By Gennady Kolker on October 12, 2009
"Bright, Eager, and Unwanted" reads a recent Huffington Post headline, referring to BusinessWeek's cover story on how this "Great Recession" is creating a "Lost Generation" of young workers -- the 18% of unemployed 16-24 year olds. And there's no shortage of similarly ominous headlines that highlight the seemingly unending cycle of disturbing trends.
This isn't news to the 7.3 million of young people (under the age of 35) who now navigate through the toughest economic maze since the Great Depression: rampant job insecurity, rapid increases in the cost of higher education, health care and essential livings expenses, sky-rocketing student loan and credit card debt and minimal savings to cushion the blow.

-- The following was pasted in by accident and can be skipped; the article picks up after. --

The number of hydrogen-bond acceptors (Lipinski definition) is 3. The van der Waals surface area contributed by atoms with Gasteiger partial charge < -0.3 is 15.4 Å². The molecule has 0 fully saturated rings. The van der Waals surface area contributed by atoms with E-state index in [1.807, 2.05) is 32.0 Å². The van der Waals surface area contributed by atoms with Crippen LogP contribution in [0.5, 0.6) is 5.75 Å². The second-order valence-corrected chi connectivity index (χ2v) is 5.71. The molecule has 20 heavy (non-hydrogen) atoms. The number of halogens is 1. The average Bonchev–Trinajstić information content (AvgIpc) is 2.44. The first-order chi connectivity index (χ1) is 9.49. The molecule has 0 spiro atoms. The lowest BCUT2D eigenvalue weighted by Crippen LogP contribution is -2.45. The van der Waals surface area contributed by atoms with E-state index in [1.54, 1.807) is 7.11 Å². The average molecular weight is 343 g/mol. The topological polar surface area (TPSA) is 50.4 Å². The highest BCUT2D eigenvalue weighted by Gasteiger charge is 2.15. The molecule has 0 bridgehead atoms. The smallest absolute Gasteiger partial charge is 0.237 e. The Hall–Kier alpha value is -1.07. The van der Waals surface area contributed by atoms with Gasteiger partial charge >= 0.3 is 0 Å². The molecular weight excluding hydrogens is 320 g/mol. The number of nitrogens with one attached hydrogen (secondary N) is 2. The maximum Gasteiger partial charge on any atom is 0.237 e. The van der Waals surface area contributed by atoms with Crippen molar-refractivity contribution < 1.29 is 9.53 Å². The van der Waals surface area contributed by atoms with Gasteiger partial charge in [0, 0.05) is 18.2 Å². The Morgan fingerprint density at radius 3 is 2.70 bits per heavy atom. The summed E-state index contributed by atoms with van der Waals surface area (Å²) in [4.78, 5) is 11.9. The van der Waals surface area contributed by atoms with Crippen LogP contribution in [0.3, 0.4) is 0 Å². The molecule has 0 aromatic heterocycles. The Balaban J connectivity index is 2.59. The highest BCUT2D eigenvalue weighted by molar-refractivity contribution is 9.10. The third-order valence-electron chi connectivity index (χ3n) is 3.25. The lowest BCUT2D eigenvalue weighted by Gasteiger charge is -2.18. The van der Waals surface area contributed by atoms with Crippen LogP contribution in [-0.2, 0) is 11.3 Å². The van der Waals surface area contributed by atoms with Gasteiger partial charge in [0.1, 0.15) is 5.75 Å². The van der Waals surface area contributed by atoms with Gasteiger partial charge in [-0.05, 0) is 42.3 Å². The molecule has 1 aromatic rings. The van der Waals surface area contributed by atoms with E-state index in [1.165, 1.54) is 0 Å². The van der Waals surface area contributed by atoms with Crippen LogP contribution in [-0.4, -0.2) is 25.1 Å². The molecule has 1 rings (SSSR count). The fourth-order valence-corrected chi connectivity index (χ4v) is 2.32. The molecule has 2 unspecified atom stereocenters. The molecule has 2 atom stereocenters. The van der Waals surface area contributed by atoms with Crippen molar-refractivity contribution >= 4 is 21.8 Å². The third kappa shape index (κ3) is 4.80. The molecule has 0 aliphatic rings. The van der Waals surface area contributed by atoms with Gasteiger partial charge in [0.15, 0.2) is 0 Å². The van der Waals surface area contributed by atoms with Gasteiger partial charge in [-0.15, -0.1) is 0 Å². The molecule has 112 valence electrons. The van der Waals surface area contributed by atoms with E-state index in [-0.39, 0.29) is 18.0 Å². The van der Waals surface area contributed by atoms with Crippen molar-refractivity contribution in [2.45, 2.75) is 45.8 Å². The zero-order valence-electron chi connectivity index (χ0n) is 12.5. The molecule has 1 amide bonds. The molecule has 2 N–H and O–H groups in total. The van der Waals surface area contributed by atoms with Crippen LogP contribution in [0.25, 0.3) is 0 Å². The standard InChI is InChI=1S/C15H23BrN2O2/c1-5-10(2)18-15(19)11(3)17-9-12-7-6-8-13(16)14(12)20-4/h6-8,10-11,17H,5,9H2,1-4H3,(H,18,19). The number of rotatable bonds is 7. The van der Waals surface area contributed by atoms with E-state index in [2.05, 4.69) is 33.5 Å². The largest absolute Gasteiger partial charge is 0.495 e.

More importantly, government policy has failed to keep pace, branding this generation of young people with the dubious distinction of being the first generation in a century not likely to end up better off than their parents.